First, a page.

(Phone rings once more.)

Me: Thank you for calling [blank], this is [blank]. How may I help you?

Caller: Um...*hangs up*

(Phone rings, yet again. Caller ID confirms that it’s the same number.)

Me: Thank you for calling [blank], this is [blank]. Before you hang up, do you need to speak with this company are you accidentally pressing redial?

Caller: Damn! Why do I keep getting you?

Me: It’s the way our phone system works, sir. How can I help you?

Caller: Um…are there any dudes there?

Me: Yes there are, sir.

Caller: I want to talk to them.

Me: Just a moment.

(I placed him on hold for nearly 20 minutes until a male rep was available. He told the rep that he didn’t think a ‘girl’ could help him with a game question. What did he want? The store hours of his local shop.)

Wednesday, July 16, 2014

Let It Be, Nerds. Let It Be.

Gentlemen, ladies, of all ages, races, and religion, when did nerd culture become stuck up its own ass?

For decades, centuries even, we were the outcasts. We weren’t accepted by popular society. Through movies and television by the other spectrum, the thespians, our image was relegated to stereotypes: skinny, short, large rimmed glasses, social outcasts with bad fashion senses, or the overweight 30 year old living in his parent’s basement playing World of Warcraft. While the world made fun of us, we ignored it. Let them have their silly visions. We knew the truth that these perceptions of geeks, nerds, and dweebs were far from the truth. And so we built a culture for ourselves. We were a haven for the unwanted, unknown, and unkempt. We were inclusive when the rest of the world wanted nothing to do with us.

And for a time, it was good.

Now the nerd empire is popular to today’s masses. Movies based off of comic books and tv shows from our youth. Video games have taken over as the most consumed entertainment medium. We live in a time where comic book stores were once dying, and now their businesses are reviving and thriving with new fans joining the circle. More people are interested in the Star Wars vs. Star Trek debate. Game of Thrones would not be as popular as it is now if it weren’t for the nerd community at large.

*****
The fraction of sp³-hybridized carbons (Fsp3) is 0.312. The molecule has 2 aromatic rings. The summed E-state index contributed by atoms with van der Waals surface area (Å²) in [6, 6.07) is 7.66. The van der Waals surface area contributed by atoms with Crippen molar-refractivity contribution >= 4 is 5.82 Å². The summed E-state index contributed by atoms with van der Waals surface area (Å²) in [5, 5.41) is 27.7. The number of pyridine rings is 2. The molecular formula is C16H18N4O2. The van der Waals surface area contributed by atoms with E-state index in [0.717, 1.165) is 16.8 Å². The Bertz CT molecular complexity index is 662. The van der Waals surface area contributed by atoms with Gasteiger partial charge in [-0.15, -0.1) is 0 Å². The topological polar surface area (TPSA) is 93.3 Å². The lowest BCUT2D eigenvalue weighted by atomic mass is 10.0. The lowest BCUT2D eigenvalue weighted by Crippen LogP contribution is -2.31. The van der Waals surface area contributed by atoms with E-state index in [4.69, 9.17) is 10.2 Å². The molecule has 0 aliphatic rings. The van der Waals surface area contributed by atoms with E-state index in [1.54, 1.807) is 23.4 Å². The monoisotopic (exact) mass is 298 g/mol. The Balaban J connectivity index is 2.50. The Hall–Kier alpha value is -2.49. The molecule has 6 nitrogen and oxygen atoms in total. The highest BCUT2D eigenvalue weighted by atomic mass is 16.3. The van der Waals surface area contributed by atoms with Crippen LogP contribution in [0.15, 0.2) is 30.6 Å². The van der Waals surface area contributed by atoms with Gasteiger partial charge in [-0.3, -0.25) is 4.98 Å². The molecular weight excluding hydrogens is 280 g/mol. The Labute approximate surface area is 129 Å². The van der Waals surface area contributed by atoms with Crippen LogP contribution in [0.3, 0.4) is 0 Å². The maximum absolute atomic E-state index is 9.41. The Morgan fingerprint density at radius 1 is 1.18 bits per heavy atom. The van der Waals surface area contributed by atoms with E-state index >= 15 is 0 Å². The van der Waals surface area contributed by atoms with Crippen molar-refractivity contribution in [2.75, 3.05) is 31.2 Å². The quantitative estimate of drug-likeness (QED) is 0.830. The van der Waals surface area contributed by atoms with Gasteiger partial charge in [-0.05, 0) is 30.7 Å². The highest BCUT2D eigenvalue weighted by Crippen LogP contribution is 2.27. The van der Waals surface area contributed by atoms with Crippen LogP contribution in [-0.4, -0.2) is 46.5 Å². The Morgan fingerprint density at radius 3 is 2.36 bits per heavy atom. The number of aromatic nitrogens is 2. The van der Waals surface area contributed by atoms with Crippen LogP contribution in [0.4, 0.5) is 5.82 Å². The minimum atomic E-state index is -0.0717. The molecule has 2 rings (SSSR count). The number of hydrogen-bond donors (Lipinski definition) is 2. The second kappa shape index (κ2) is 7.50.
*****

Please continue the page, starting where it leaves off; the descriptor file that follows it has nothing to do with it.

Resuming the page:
So why, fellow nerds, are we so obsessed with kicking these people out? Because they are not ‘true nerds?’ Because they watched The Avengers movie but haven’t read the comics that follow their story from day one? Because their knowledge of a lightsaber is “that think Luke and that Vader guy use to fight?” Because they didn’t get picked on and harassed in school for being different from everyone else? Because they didn’t spend years being tormented by bullies for liking Spiderman comics, watching Star Trek, and reading Lord of the Rings?

Like it or not, popular culture is helping keep the nerd fandoms alive as difficult as that is to believe. I would argue that nerds have always been selectively inclusive. Most circles of the geek realm held to equality. It didn’t matter if you were male, female, transgender, black, green, blue, purple, whatever. You like Superman? Cool. I do too. Welcome to the club. Other sectors make you jump through hoops to verify that you are, indeed, a true fan. What is the speed ratio of the NCC-1701 flying into a wormhole when compared to a Klingon Bird of Prey K’vort class? Yes that was a Star Trek question. Yes, I have been asked that to prove my worth. And yes, I shook my head and walked away to talk to someone who lived in the real world. But for the most part, nerds and geeks welcomed everyone who was a fan.

This has been changing. Now there are rules, made-up laws that require everyone to show their worth before being accepted. You need to know this, this, and that just to get into the line. There are more questions at the door. If you’re not a straight white male, don’t even bother trying.